This may have been the first occasion when a microgrid was used for one of its most-touted benefits: restoring power to essential parts of a blacked-out community. On a regular day, the microgrid does "peak shaving" -- supplying extra power when it's hot and everyone's air conditioner is running -- and helps manage the town's 700 kilowatts of rooftop solar panels.
Breaking new ground on microgrids didn't come cheap.
SDG&E started building the microgrid in 2012 with $7.2 million from the Department of Energy and $2.8 million from the California Energy Commission, according to DOE. The entire project was budgeted at $12 million. Romero declined to say how much SDG&E spent.
The utility deems the Borrego Springs project a success. "We are looking at other microgrids in our service territory," Romero said.
Yet another sort of microgrid, one unlike any other, is undergoing testing among the Navy's dense complex of submarines and warships on the San Diego waterfront, the home base of the Pacific fleet.
One of the defining features of a microgrid is that it serves a specific geographic area. This $3.2 million Navy-funded experiment, however, will instead knit single electrical circuits at three installations into a "regional microgrid," according to Bernie Lindsey, the energy manager for the Navy's Southwest installations.
Operating across "multiple fencelines" might help him make real-time decisions about electricity use in individual buildings and inform choices about where to locate new power supplies, Lindsey said.
The pilot project's three parts include a data center and a 2.3-megawatt natural gas cogeneration plant at Naval Base Coronado, a circuit at Naval Base Point Loma that gets power from a 58-kilowatt solar carport, and the hospital at Naval Base San Diego.
Does it make sense to have a microgrid cover a mega-area? That's what the project aims to find out. "We're very interested in, is there an ROI (return on investment) for something like a microgrid? That's a key question for any entity that's pursuing one," he said.
Circumstances in California are fortunate for the development of microgrids, which are seen as a way to make the best use of renewable power. The state is on track to meet its target of getting 33 percent of its power from utility-scale renewables by 2020. Meanwhile, San Diego has the highest penetration of rooftop solar per capita in the country.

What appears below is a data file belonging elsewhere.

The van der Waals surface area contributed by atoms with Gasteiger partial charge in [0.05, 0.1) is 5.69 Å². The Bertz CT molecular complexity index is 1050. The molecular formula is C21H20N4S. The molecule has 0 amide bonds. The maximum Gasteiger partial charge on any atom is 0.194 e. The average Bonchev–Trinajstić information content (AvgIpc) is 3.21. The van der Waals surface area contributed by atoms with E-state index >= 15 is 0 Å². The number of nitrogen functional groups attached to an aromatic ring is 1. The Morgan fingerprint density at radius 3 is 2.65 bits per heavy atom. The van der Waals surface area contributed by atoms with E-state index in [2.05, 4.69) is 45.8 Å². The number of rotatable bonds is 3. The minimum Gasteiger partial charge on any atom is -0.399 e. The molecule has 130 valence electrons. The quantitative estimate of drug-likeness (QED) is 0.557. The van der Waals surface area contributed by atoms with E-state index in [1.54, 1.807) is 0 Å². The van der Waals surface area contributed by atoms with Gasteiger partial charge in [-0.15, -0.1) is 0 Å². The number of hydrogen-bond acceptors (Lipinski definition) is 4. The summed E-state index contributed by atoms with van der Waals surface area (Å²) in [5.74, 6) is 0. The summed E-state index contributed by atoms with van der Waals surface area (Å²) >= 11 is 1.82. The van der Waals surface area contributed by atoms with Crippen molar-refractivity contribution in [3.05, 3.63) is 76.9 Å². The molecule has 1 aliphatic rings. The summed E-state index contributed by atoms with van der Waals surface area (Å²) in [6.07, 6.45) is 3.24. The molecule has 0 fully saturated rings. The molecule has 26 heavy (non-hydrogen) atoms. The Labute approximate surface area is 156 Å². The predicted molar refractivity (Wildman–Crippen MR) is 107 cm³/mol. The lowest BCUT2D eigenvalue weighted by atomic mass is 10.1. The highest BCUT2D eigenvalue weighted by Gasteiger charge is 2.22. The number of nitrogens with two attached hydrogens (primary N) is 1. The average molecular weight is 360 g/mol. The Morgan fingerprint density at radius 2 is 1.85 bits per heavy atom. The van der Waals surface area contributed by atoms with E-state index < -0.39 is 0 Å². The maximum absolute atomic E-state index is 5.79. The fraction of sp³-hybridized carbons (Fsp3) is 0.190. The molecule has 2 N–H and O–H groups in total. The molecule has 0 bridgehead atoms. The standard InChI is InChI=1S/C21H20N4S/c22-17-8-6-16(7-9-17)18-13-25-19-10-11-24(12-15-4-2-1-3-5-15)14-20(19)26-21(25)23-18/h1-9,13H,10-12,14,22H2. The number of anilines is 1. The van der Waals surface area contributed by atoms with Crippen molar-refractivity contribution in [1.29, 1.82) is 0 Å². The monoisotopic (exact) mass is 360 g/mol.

Furthermore, the state passed rules in 2010 that forced the closure of many older, gas-fired power plants along the coast. In San Diego, the retirement last year of the San Onofre nuclear power plant removed 2.2 gigawatts of power from the grid.
Those interviewed for this story cited one overriding reason why San Diego is in the lead: It has a combination of clean-tech fervor and military, engineering and telecommunications expertise that is especially well-suited to the creation of mini electrical networks. UC San Diego has been a leader among universities, and SDG&E among utilities, in pioneering their use.
French solar-panel maker Soitec has a manufacturing plant in San Diego, and it is the home of rooftop-solar financing company OneRoof Energy. The wireless technology giant Qualcomm, one of San Diego's largest employers, gets 80 percent of its energy from its own microgrid, through three 4.5-megawatt natural gas generators, according to sustainability manager Gail Welch.
New York, New Jersey and Connecticut are in the process of building microgrids in response to the havoc created by Superstorm Sandy in 2012, but these efforts are neither as large nor as mature as those in San Diego.
"There's credibility, there's knowledge, there's infrastructure that's difficult to replicate somewhere else," said Kevin Meagher, president of Power Analytics, a San Diego software company that specializes in microgrids.